The Journey of Yosef Nemanpour

ENERGY: Yosef says theres no contradiction between being religious and being cool.

Goldie Fields

ENERGY: Yosef says there’s no contradiction between being religious and being cool.

By Adam Rokah, Staff Writer

It is Taanit Esther, and many students are exhausted from dehydration. Every movement made by those fasting is slow and lethargic. Junior Yosef Nemanpour seems out of place on this drowsy day, striding exuberantly around the halls.

After fervently swaying back and forth throughout the tefila at the Sephardic Mincha, Yosef stands before the group and delivers a lengthy and enthusiastic lesson on how to improve their prayer. Without food for fuel, he seems propelled entirely by his legendary, and very public, love for Judaism.

“Although we are all tired today because of the fast, we cannot slack off during the Amidah,” Yosef admonished the group, without smiling.  “The Hebrew is as difficult a level of Hebrew as the English in Shakespeare’s literature, which why I advise you to all spend a little extra time on the Amidah, so you can understand it better.”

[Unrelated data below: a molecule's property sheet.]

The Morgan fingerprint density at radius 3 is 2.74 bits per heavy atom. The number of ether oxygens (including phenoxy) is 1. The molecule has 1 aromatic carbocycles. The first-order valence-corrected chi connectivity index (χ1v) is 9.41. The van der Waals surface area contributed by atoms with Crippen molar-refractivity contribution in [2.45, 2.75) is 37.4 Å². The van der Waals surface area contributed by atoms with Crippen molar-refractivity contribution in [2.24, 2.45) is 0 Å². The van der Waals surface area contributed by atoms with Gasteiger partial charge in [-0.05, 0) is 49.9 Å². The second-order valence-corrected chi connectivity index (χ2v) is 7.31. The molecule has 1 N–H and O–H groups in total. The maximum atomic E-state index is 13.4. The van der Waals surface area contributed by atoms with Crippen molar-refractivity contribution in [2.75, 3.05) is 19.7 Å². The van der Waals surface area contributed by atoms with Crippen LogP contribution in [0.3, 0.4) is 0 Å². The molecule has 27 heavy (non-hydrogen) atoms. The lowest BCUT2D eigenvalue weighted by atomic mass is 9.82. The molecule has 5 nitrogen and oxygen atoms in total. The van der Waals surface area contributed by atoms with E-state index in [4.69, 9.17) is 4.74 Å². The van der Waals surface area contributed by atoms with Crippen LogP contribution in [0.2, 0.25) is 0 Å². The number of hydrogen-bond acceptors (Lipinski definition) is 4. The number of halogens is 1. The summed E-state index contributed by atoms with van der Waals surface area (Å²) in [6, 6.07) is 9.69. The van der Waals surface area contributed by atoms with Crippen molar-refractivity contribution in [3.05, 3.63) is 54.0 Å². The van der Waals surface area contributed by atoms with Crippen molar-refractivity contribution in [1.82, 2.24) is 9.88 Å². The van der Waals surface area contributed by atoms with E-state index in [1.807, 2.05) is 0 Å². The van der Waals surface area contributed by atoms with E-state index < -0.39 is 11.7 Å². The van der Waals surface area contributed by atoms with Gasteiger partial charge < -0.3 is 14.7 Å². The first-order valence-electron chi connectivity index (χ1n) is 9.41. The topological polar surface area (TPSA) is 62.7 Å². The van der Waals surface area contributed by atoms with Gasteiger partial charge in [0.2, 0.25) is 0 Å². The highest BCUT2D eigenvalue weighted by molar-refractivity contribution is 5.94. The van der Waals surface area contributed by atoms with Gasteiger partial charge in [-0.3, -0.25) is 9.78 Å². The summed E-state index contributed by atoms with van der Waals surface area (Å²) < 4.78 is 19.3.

These days Yosef is known as one of the most religiously passionate students at Shalhevet – and also one of the most exuberant overall. He is SAC Vice Chair, an elected office which allows him to lead spirit activities throughout the year. He also follows the Shalhevet Choir along to its performances, giving everyone a good laugh as the group’s unofficial sideline dancer.

During a recent choir performance at the PATH Homeless Shelter in Hollywood, Yosef performed a solo beat-box, bringing lucid joy to the faces of the residents.  He ceaselessly encourages other students to get involved in whatever chesed (service) activity he has coming up. In davening, he constantly reminds others to concentrate on their prayers.